If an associative algebra `A`

is $\mathbb{Z}$-graded, then it is automatically $\mathbb{Z}\_2$ (aka $\mathbb{Z}/2\mathbb{Z}$) graded by defining $A\_{\bar{0}}$ to be the direct sum over the even graded elements of `A`

, and $A\_{\bar{1}}$ to be the direct sum over the odds. Conversely, what may be said to distinguish those algebras `A`

for which a $\mathbb{Z}\_2$-grading exists, but no compatible $\mathbb{Z}$-grading exists? (Of course, compatible in the sense that the induced grading just described matches the given one.)

My motivation is the study of the `B(0,n)`

(aka `osp(1|2n)`

) series of Lie superalgebras, which I have been told cannot be $\mathbb{Z}$-graded, thus making their study a bit different from several of the other classes of Lie superalgebras.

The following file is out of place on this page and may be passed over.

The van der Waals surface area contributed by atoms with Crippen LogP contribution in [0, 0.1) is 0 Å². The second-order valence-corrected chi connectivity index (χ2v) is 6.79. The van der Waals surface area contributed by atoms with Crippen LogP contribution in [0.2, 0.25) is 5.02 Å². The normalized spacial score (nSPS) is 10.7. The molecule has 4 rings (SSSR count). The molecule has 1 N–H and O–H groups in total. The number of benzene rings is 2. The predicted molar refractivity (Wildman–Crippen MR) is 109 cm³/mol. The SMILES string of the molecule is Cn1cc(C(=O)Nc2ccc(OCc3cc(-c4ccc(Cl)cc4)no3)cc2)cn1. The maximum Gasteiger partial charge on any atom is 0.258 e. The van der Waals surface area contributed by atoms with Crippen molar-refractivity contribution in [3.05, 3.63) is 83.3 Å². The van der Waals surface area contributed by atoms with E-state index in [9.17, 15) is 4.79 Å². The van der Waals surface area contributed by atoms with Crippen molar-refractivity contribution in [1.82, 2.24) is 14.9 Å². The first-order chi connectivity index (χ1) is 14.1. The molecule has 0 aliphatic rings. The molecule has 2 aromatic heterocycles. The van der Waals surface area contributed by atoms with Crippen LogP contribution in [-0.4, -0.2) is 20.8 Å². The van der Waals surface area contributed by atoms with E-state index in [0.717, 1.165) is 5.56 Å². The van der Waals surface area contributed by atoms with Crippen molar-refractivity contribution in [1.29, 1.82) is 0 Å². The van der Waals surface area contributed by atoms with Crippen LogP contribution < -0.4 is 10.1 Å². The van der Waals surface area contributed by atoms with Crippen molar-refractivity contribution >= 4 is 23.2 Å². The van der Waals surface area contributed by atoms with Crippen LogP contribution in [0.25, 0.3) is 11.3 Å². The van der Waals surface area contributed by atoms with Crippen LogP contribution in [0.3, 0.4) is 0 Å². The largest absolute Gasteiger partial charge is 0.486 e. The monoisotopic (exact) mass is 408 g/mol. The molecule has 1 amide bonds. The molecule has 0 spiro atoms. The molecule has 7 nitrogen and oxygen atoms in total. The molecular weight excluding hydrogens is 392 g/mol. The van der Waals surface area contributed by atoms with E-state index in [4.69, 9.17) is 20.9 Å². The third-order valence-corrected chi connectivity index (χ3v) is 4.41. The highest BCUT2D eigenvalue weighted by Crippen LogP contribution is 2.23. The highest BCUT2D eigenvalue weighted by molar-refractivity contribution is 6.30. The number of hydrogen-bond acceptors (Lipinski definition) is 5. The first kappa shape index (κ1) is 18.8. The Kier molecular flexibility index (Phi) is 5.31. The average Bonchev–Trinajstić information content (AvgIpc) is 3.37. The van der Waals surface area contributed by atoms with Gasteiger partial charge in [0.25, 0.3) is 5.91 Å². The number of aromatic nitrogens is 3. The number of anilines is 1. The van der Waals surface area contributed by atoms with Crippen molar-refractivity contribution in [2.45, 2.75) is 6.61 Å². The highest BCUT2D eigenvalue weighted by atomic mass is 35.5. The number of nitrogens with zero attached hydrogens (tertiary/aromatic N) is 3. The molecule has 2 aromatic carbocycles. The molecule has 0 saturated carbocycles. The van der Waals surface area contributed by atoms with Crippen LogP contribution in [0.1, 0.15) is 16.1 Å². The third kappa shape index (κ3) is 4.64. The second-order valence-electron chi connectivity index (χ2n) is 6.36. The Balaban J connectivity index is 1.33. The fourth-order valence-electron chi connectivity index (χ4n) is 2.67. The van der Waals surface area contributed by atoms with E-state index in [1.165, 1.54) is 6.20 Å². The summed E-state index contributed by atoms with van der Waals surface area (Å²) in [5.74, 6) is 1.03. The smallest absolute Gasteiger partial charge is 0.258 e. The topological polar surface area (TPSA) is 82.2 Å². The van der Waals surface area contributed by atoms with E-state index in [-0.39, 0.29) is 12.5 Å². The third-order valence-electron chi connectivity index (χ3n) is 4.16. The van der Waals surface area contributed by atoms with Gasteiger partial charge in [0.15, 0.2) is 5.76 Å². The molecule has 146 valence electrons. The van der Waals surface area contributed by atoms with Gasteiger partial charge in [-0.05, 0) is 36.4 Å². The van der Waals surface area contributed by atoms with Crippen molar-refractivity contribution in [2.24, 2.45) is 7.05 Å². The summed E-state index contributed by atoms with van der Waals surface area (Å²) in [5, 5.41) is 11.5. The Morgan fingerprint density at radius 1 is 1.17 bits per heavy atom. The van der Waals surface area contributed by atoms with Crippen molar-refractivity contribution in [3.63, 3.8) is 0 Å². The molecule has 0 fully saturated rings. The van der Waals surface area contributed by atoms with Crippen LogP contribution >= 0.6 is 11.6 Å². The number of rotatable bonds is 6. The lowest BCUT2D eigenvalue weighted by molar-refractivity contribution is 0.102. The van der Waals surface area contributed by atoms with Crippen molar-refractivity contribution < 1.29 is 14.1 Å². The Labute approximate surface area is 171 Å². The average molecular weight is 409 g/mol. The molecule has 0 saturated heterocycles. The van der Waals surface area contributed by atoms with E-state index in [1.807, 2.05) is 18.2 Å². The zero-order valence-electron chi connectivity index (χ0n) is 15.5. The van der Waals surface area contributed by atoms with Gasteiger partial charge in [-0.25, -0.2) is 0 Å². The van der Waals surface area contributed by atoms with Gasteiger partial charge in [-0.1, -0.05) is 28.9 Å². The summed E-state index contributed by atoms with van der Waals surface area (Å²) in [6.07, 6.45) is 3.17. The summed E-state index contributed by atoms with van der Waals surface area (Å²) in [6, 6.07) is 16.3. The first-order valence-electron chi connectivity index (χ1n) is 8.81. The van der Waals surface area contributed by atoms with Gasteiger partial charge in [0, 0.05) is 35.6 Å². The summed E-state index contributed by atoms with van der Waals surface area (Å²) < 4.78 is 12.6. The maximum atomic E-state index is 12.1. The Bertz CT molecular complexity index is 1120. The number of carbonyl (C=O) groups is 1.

The question can also be generalized greatly from above, and I think this is the right generalization. Say $\pi:R\to S$ is a surjection of abelian groups, so that an associative algebra `A`

graded over `R`

is automatically graded over `S`

. What properties does an algebra have if it has an `S`

grading, but no compatible `R`

grading?

For a boring example, the associative algebra $\mathbb{Z}\_2$ (with itself as base field) is graded over itself as an abelian group, but clearly cannot be $\mathbb{Z}$-graded. In fact, any finite associative algebra with nontrivial grading over $\mathbb{Z}\_2$ cannot be given a compatible $\mathbb{Z}$ grading.